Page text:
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Rediff News  All News  » Business » ECGC offers free marine risk cover

ECGC offers free marine risk cover

March 31, 2004 12:26 IST

The Export Credit Guarantee Corporation of India Ltd is supporting exporters by decreasing variable costs. This has become important off late in the wake of the rupee strengthening against the greenback.

In its latest endeavour to boost exports, ECGC has tied up with National Insurance Company to offer free marine insurance cover to exporters opting for credit insurance cover.

Commenting on India's 'pathetic' share of international trade at less than 1 per cent, chairman and managing director P M A Hakeem said, "We need to take determined steps to increase our share in exports." Meanwhile, Hakeem was promoted to the rank of secretary as of yesterday.

The tie up between ECGC and National Insurance Company is of significance as it is expected to help achieve the government's objective of reaching 1 per cent share of the global trade by the year 2007," said H S Wadhwa, chairman and managing director, National Insurance Company.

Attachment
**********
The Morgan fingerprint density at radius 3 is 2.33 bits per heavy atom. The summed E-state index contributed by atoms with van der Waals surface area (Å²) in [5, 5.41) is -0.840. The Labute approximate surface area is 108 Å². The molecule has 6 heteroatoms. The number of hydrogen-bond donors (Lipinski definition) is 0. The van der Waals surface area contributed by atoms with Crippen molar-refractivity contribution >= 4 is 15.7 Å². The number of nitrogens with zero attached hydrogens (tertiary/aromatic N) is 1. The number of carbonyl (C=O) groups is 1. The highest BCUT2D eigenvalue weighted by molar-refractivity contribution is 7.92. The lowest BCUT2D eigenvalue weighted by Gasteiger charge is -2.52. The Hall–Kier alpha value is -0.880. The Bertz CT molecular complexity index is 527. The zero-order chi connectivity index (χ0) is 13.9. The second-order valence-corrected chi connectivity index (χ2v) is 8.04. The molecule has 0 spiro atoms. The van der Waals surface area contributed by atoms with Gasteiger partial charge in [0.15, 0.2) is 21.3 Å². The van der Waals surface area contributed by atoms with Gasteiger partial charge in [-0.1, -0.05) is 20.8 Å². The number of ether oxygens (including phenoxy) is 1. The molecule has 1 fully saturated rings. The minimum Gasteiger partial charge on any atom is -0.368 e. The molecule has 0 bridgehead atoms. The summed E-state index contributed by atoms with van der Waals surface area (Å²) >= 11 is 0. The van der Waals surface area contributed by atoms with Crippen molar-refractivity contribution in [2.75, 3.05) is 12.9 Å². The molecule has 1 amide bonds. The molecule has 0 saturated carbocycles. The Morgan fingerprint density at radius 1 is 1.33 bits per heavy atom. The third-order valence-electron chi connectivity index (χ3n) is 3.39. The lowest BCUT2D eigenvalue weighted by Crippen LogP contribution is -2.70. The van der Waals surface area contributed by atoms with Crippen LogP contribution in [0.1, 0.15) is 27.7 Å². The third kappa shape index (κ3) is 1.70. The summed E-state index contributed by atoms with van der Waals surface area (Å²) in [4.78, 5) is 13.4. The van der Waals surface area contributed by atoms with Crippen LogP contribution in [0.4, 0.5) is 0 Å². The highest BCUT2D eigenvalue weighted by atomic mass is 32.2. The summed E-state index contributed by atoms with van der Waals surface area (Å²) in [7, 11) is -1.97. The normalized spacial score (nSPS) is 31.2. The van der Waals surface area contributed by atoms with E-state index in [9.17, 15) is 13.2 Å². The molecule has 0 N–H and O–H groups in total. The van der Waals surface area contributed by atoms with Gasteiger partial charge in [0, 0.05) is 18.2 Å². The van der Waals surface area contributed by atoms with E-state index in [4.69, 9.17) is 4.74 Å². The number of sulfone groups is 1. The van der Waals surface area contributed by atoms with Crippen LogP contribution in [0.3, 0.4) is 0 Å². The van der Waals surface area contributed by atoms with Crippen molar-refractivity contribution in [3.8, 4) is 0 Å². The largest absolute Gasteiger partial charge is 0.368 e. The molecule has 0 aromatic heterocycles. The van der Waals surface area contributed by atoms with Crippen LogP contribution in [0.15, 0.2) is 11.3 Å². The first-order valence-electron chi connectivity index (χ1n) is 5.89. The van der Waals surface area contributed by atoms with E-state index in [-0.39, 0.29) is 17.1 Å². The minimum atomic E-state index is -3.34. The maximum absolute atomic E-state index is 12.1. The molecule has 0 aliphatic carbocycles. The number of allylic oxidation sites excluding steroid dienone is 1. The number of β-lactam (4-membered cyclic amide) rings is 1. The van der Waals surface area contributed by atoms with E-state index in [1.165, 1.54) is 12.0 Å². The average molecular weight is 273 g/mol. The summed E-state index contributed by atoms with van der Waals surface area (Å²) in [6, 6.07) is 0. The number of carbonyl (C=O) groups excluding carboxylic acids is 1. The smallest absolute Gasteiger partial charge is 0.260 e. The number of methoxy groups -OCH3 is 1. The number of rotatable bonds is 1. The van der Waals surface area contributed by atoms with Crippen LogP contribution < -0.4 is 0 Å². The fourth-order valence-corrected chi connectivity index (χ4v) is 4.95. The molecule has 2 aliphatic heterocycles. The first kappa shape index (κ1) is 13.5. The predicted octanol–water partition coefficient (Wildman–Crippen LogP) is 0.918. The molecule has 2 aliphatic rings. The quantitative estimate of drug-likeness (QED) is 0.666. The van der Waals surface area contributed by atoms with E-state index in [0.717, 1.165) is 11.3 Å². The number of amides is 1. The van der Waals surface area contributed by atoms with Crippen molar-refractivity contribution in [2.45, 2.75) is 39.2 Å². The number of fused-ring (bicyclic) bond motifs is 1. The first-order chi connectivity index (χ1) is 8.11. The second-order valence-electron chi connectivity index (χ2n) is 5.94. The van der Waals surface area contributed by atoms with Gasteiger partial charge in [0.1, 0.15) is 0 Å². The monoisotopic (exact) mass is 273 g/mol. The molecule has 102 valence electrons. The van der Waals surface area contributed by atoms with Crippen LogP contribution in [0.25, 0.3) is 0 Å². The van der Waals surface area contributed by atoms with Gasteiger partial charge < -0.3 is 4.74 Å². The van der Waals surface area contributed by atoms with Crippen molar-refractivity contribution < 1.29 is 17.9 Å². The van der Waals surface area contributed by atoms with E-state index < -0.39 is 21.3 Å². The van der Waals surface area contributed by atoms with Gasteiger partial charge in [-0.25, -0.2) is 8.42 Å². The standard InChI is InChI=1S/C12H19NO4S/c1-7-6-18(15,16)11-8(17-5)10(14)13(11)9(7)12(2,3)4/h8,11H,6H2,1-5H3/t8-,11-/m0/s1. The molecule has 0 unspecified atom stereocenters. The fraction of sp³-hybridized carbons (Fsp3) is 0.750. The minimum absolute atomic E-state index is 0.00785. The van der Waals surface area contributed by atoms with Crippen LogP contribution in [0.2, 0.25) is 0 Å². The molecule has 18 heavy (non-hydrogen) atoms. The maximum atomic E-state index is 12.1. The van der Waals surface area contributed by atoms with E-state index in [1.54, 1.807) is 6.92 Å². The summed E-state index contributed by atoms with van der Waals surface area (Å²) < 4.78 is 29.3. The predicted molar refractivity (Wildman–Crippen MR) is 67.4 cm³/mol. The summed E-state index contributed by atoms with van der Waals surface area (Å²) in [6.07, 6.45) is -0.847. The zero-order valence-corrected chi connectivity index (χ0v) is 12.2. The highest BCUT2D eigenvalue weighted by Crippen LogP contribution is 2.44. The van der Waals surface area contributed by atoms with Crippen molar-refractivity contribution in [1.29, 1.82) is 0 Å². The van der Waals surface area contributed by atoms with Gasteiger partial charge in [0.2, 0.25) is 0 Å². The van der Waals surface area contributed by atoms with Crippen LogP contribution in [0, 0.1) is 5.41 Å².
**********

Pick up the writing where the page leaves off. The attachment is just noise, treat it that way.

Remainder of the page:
Despite the fluctuation in the rupee-dollar, India has seen a 12 per cent growth in exports in dollar terms and 10 per cent in rupee terms, said S Prabhakaran, executive director, ECGC.

"We are trying to see how well we can further support India's exporters through cost reduction. By providing marine insurance as an add-on facility to exporters, this will amount to a savings of 0.07 to 0.12 per cent of charges," Prabhakaran said.

ECGC has taken various steps to push exports including upgrading a number of countries such as Pakistan, South Korea and Libya whereby the premium cost of credit insurance cover comes down.

In addition, in April 2003 ECGC revised its premium rates downward by 7 per cent to 30 per cent.

Exporters assuring ECGC of fixed annual business get a further discount on the premium by as much as 20 per cent. ECGC expects total income of Rs 650 crore (Rs 6.50 billion) in fiscal 2004, including investment income and a premium income of Rs 440 crore (Rs 4.40 billion).

BS Banking Bureau in Mumbai